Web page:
|Police, soldiers vote October 14
Electoral workers also to cast ballots ahead of general elections
Tuesday, September 24, 2002
|Prime Minister P J Patterson (left) hands Governor General Sir Howard Cooke a letter, in which he advised the head of state to dissolve parliament immediately, making way for the holding of general elections. Patterson visited the governor general at King's House, his official residence. (Photo: Michael Gordon)|
Members of the security forces as well as election workers will vote on October 14, two days before the rest of the country cast their ballots in the island's general elections, an electoral official said yesterday.
Prime Minister P J Patterson announced the October 16 election date at a rally of his governing People's National Party (PNP) Sunday night, and yesterday Patterson visited the governor general, Sir Howard Cooke, to personally deliver a letter to the head of state advising that he dissolve Parliament "with immediate effect".
Traditionally, Jamaica's more than 7,000 police and 3,000 soldiers are allowed to vote in elections ahead of the rest of the population, freeing them to work on Election Day. It was not immediately clear, though, how many members of the police and army were on the voters' register.
They will be joined, for the first time, by the estimated 21,000 full and part-time employees of the Electoral Office of Jamaica (EOJ), who will man the voting system.
"We are presently finalising arrangements for the police, military and for election day workers," a spokesman for the EOJ told the Observer yesterday.
He was unable to say how voting centres will be opened across the island for the security forces and election workers, but said as soon as final arrangements were made they would be made public.
The early vote by election workers is being facilitated by a change to the Representation of the People's Act, passed by Parliament earlier this year at the behest of the Electoral Advisory Committee (EAC), the body that sets policy for elections here.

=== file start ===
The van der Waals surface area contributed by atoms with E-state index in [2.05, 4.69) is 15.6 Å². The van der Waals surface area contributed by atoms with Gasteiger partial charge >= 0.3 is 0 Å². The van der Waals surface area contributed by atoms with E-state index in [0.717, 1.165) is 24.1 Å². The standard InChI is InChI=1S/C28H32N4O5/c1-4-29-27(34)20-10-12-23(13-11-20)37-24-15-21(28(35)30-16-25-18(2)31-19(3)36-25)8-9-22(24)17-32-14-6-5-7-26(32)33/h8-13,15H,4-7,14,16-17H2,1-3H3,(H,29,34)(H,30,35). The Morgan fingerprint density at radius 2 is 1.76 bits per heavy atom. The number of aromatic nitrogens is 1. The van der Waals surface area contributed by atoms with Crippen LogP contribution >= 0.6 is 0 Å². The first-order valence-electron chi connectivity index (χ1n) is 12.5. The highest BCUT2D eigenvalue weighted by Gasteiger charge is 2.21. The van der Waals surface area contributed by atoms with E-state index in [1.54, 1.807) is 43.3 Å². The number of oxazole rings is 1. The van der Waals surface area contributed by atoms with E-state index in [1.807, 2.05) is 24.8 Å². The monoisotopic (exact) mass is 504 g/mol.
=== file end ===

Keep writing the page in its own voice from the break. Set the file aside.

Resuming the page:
This year's general elections will be the 14th since universal adult suffrage in Jamaica in 1944, and Patterson's PNP, in office since 1989, will be seeking an unprecedented fourth consecutive term in government.
Patterson, who became prime minister in 1992, when he won the presidency of the PNP on the retirement of his predecessor, the late Michael Manley, is now the country's longest serving prime minister.
An opinion poll in mid August for the Observer by the Stone Organisation gave the PNP (37.8 per cent), a 3.4 percentage point lead over the Opposition Jamaica Labour Party (34.4 per cent).
But with the poll carrying a margin of error of plus or minus three per cent, it means that the parties were statistically close to a dead heat. However, the poll confirmed a turn-around in the fortunes of the PNP, which had, for more than a year, lagged behind the Opposition.
Patterson, 67, has said that if his party wins the elections, he will not complete the five-year term, which would set up a leadership race in the PNP in which the front-runners are two vice presidents, Portia Simpson Miller and Dr Peter Phillips.
In the case of the JLP, in opposition for 13 years, a loss would be the fourth consecutive defeat in a general election for its embattled 72 year-old leader, Edward Seaga. The JLP has also lost two local government elections during the period.
Seaga, a new father, has led Patterson marginally in a recent poll as the person Jamaicans feel would be the better prime minister, but has also proved a bigger negative for his party.
Surveys over the past two years have been consistent in showing that 62 per cent of adult Jamaicans would like him to retire, and more recent polls have indicated that the JLP would gain substantially more if he retired than would the PNP if Patterson stepped aside.